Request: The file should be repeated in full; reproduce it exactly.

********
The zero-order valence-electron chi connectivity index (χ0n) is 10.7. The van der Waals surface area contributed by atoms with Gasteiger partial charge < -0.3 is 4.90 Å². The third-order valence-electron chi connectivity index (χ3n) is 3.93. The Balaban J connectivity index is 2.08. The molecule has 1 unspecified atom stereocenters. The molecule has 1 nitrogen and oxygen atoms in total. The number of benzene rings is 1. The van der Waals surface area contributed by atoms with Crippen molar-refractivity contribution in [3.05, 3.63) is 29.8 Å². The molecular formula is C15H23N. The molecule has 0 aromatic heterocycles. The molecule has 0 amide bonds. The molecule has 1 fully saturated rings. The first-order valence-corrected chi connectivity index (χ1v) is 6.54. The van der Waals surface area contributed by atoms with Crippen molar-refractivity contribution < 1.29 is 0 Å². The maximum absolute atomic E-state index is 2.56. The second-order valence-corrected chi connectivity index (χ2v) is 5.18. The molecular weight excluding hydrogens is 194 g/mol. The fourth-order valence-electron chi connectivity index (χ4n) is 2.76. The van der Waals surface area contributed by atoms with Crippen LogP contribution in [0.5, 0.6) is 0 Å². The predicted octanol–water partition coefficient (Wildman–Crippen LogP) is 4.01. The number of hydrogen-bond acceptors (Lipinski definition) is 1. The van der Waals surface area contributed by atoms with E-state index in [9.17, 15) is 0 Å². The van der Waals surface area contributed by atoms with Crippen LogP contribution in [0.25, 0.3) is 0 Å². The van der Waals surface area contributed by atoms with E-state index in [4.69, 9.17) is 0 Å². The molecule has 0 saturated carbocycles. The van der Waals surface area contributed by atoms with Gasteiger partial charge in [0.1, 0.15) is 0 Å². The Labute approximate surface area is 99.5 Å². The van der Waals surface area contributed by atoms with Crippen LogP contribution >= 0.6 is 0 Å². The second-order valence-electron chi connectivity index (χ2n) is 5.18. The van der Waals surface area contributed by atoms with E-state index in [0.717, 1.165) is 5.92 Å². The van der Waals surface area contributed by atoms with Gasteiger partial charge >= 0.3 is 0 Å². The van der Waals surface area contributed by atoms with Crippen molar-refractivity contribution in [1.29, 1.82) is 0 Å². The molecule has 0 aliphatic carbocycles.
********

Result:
The zero-order valence-electron chi connectivity index (χ0n) is 10.7. The van der Waals surface area contributed by atoms with Gasteiger partial charge < -0.3 is 4.90 Å². The third-order valence-electron chi connectivity index (χ3n) is 3.93. The Balaban J connectivity index is 2.08. The molecule has 1 unspecified atom stereocenters. The molecule has 1 nitrogen and oxygen atoms in total. The number of benzene rings is 1. The van der Waals surface area contributed by atoms with Crippen molar-refractivity contribution in [3.05, 3.63) is 29.8 Å². The molecular formula is C15H23N. The molecule has 0 aromatic heterocycles. The molecule has 0 amide bonds. The molecule has 1 fully saturated rings. The first-order valence-corrected chi connectivity index (χ1v) is 6.54. The van der Waals surface area contributed by atoms with Crippen molar-refractivity contribution < 1.29 is 0 Å². The maximum absolute atomic E-state index is 2.56. The second-order valence-corrected chi connectivity index (χ2v) is 5.18. The molecular weight excluding hydrogens is 194 g/mol. The fourth-order valence-electron chi connectivity index (χ4n) is 2.76. The van der Waals surface area contributed by atoms with Crippen LogP contribution in [0.5, 0.6) is 0 Å². The predicted octanol–water partition coefficient (Wildman–Crippen LogP) is 4.01. The number of hydrogen-bond acceptors (Lipinski definition) is 1. The van der Waals surface area contributed by atoms with E-state index in [9.17, 15) is 0 Å². The van der Waals surface area contributed by atoms with Crippen LogP contribution in [0.25, 0.3) is 0 Å². The van der Waals surface area contributed by atoms with E-state index in [4.69, 9.17) is 0 Å². The molecule has 0 saturated carbocycles. The van der Waals surface area contributed by atoms with Gasteiger partial charge in [0.1, 0.15) is 0 Å². The Labute approximate surface area is 99.5 Å². The van der Waals surface area contributed by atoms with Crippen LogP contribution >= 0.6 is 0 Å². The second-order valence-electron chi connectivity index (χ2n) is 5.18. The van der Waals surface area contributed by atoms with E-state index in [0.717, 1.165) is 5.92 Å². The van der Waals surface area contributed by atoms with Gasteiger partial charge >= 0.3 is 0 Å². The van der Waals surface area contributed by atoms with Crippen molar-refractivity contribution in [1.29, 1.82) is 0 Å². The molecule has 0 aliphatic carbocycles.